You can always make a script which contains the line which adds the right entry to the route table, but the problem there is that the number of the interfaces change from time to time, so you'll have to write a piece of script first that finds the number of the interface using the output of the "route print" command followed by some trimming of the output, and using that as a parameter to call the script to add the route to the route table. Sounds complicated, but it's textbook pragmatic scripting stuff.
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BIZNETplusAuthor Commented:
Juamez

What you are saying makes sense as far as the wired connection is by default higher priority than the wireless connection. This is certainly my experience. I will try this solution as soon as I get back on site.
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BIZNETplusAuthor Commented:
oops, just saw your second post there. Perhaps I wont be trying this solution. That scripting is a bit over my head.

Any other possible routes anyone can think of?
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greg wardSystems EngineerCommented:
use route add -p for a persistent route
 
Greg
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BIZNETplusAuthor Commented:
Well adding an argument does seem much easier than writing that figuring out all the scripting.

Does the -p go right after the "route add" command or at the end of the line?

Also, the -p argument wasn't added later than XP was it?
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JuamezCommented:
Oh yeah, I forgot about that persistence option. That may solve your problem. Thanks for pointing that out, deepdraw.
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JuamezCommented:
I know I'm littering the thread somewhat with all my double posts, but I hit enter too soon before reading the last question properly:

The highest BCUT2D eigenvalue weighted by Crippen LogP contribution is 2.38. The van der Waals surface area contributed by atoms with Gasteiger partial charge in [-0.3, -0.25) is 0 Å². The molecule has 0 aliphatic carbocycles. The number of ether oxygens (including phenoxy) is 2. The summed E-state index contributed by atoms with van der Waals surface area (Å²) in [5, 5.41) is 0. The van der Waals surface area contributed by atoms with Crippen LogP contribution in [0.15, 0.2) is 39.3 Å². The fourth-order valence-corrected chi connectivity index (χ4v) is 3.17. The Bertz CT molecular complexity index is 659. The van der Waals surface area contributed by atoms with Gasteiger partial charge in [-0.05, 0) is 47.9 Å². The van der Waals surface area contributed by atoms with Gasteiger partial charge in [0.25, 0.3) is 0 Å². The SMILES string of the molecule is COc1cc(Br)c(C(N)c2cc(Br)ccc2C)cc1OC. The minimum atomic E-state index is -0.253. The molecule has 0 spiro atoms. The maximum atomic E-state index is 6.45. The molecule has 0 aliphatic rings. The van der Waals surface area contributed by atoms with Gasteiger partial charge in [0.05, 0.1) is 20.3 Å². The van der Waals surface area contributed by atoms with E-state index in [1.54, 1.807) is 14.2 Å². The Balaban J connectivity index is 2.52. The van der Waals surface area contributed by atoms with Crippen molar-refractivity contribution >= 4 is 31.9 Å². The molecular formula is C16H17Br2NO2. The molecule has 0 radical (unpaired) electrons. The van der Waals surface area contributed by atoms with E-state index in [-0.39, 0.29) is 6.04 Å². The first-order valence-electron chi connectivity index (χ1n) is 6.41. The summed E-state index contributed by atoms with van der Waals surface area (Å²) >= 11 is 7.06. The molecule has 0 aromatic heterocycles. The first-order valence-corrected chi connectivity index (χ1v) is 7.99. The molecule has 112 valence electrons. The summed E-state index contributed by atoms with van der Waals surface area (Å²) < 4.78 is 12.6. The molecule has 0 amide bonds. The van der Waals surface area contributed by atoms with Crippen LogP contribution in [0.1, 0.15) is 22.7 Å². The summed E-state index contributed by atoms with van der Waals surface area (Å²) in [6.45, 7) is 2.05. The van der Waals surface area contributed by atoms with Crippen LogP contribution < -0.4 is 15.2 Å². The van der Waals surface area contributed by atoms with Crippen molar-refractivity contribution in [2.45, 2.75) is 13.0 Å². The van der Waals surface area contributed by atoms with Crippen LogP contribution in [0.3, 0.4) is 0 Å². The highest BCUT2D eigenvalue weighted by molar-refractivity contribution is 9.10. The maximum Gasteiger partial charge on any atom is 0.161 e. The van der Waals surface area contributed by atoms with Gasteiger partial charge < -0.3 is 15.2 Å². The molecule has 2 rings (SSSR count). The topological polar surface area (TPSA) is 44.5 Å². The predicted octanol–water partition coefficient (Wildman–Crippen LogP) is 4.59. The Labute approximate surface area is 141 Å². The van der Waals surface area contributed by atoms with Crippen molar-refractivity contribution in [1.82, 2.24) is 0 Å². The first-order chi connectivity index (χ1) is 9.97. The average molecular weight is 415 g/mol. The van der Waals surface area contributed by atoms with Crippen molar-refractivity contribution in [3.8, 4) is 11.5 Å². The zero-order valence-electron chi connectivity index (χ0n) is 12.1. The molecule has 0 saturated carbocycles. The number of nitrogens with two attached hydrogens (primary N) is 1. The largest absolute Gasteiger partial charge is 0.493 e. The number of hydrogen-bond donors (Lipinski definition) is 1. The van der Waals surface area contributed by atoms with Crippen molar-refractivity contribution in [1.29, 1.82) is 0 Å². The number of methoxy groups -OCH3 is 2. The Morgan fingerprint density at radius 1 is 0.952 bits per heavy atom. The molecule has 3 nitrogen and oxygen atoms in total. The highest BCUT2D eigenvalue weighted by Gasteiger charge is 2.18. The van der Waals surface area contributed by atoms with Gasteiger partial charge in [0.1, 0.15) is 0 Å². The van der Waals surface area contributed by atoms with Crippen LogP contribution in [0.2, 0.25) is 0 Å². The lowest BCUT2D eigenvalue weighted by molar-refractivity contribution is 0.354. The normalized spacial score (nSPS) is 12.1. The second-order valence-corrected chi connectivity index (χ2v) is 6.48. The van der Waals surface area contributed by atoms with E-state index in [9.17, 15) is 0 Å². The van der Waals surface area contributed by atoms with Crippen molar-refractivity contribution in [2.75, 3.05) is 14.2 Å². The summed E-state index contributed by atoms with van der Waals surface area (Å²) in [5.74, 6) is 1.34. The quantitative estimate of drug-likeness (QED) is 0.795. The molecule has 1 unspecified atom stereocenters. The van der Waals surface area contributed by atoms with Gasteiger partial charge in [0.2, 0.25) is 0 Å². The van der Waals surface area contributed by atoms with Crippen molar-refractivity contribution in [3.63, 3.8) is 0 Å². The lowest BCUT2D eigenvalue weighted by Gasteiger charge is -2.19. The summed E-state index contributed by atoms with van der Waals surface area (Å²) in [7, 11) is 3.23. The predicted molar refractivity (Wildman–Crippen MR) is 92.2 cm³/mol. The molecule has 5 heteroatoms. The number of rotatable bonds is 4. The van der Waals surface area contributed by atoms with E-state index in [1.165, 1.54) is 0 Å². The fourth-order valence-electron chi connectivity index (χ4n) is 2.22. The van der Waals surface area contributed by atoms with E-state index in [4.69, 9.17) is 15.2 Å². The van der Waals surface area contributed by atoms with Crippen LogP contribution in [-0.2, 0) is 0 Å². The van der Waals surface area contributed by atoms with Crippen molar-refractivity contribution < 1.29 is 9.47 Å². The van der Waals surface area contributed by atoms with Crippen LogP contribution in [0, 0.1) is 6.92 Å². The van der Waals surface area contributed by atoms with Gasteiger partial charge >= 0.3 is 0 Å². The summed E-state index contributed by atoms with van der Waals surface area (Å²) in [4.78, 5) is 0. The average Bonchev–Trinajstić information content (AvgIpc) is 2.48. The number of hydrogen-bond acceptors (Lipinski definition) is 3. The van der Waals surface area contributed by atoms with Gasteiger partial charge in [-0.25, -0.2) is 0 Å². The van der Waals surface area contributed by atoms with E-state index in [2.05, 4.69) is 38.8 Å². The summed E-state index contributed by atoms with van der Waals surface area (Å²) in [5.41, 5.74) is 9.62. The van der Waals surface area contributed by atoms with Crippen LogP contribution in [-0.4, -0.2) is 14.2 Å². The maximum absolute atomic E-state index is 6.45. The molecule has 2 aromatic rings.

The -p goes behind route and before add, according to the help output of the route command.
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AnnOminousCommented:
Unless you have a single DNS server that can serve both networks, you will have problems.
Subnet routing is one issue.
Default routing is another.
And getting DNS to respond correctly for each subnet is another that will be hard to resolve.

It's not impossible, but there have to be easier ways to achieve what you are trying to do.
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greg wardSystems EngineerCommented:
They way i have done this in the past is to set up a main network and a second network.
set up one card as normal and the second card just give an ip and subnet mask.
any extra networks the second network card can reech have to be added by using the route add command.
 
Greg
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greg wardSystems EngineerCommented:
@AnnOminous I have never been able to set up a second dns server on windows xp is it even possible?
 
Greg
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OOsorioCommented:
If these were 2 wired NIC's you would not have any problem. Some wireless NIC's disable all other network interfaces. Read the documentation for the wireless NIC, most probably it is disabling the wired NIC.
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naykamCommented:
Have you seen http://www.r1ch.net/stuff/forcebindip/

this may be helpful for your situation